Parents report they never noticed the eating disorder in the first place!
Reports include – “My kid never had problems until now” or “they are always doing so well in school and never get into trouble,” “Anorexia in children doesn’t happen here.”
On the other hand, other parents don’t know what to do or how to approach the subject. Learn about the signs and read below for some further ideas.
Anorexia in children is not always obvious – unless it gets too intense. You can prevent a loved one from suffering. You can help. It’s not your fault you don’t have the training or know-how, you are going to miss the signs. This isn’t anyone’s fault, it’s a nasty disorder that likes to hide. It creates so much confusion along the way.
If your child is losing weight: This is often for many the first noticeable sign. Be careful how you approach the subject. Sometimes someone who struggles with anorexia can be overly sensitive to weight and body concerns. If the approach is harsh or accusatory it could strengthen the disorder. Find a way to discuss your concerns with your loved one in a supportive tone, describing what you see and offering support.
Reduced food intake: Lower amounts of food can often lead to a myriad of problems. Poor emotional regulation, feelings associated with numbness, hormone reduction, stalling growth spurts and more. If you are concerned, you can visit the doctors office and have them do an assessment. Just make sure to contact the MD before you arrive, this way they are aware of your concerns.
Chronic Dieting: Dieting is a vicious cycle. Kids nowadays try all sorts of ways to control what they are eating. Ask him or her their intentions and do your best to offer support. Careful not to judge. Take a bit more control, have more family meals where all members of the family are present.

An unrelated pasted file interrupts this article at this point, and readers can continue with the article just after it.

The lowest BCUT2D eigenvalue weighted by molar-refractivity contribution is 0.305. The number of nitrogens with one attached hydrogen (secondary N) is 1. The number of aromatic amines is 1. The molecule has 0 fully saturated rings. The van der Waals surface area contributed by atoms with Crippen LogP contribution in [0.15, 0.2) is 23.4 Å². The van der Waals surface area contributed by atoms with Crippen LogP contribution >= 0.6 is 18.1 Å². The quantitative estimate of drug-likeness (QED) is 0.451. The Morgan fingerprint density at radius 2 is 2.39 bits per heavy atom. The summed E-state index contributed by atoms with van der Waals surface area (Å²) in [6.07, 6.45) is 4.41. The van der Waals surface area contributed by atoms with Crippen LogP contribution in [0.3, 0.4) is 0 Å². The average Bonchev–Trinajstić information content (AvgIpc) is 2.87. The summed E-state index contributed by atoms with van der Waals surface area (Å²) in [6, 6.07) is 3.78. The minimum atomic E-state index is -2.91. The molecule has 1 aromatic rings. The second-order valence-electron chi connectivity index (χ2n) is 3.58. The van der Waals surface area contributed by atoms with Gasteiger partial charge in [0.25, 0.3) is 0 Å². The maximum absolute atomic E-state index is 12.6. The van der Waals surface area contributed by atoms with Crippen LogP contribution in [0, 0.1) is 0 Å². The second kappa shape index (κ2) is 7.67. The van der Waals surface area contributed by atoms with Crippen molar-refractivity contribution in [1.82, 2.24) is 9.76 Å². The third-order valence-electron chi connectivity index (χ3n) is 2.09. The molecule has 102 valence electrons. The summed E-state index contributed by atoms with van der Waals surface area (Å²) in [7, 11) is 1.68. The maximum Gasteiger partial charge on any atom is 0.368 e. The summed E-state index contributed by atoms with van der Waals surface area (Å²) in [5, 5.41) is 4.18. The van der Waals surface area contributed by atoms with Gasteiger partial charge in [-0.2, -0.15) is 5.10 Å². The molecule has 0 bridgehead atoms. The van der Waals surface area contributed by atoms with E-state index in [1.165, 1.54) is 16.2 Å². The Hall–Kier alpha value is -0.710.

Calorie Obsessions: Our current awareness of food and body leads to many false beliefs associated with calories. Especially with the internet. Kids need calories. They need more than adults. Please be weary if your child is eating less than what seems normal. Try to find out where they are getting their information. Have an educated discussion about the positives and the harms that potentially can happen.
Depression: One of the signs of anorexia in children is reduced energy and the inability to connect with friends and family. Eating small portions of food on a daily basis will deplete the energy stores in a child’s system and create poor coping with life. Other signs include staying in bed all day, irritability, and wearing unkept clothing. Helping people find goals and intentions to their life is important. Having something to get up for and participate in that comes of the depressed person is key to getting them back to life.
Ritualistic Eating: If you notice that your child will only eat specific foods focused for reasons that are precarious, it may be wise to pay a bit more attention. Often fixed food rituals include only allowing specific types of food, not allowing food to touch and having a specific order of eating.
Know the signs and have a discussion with your loved one. It’s important that they understand that you care.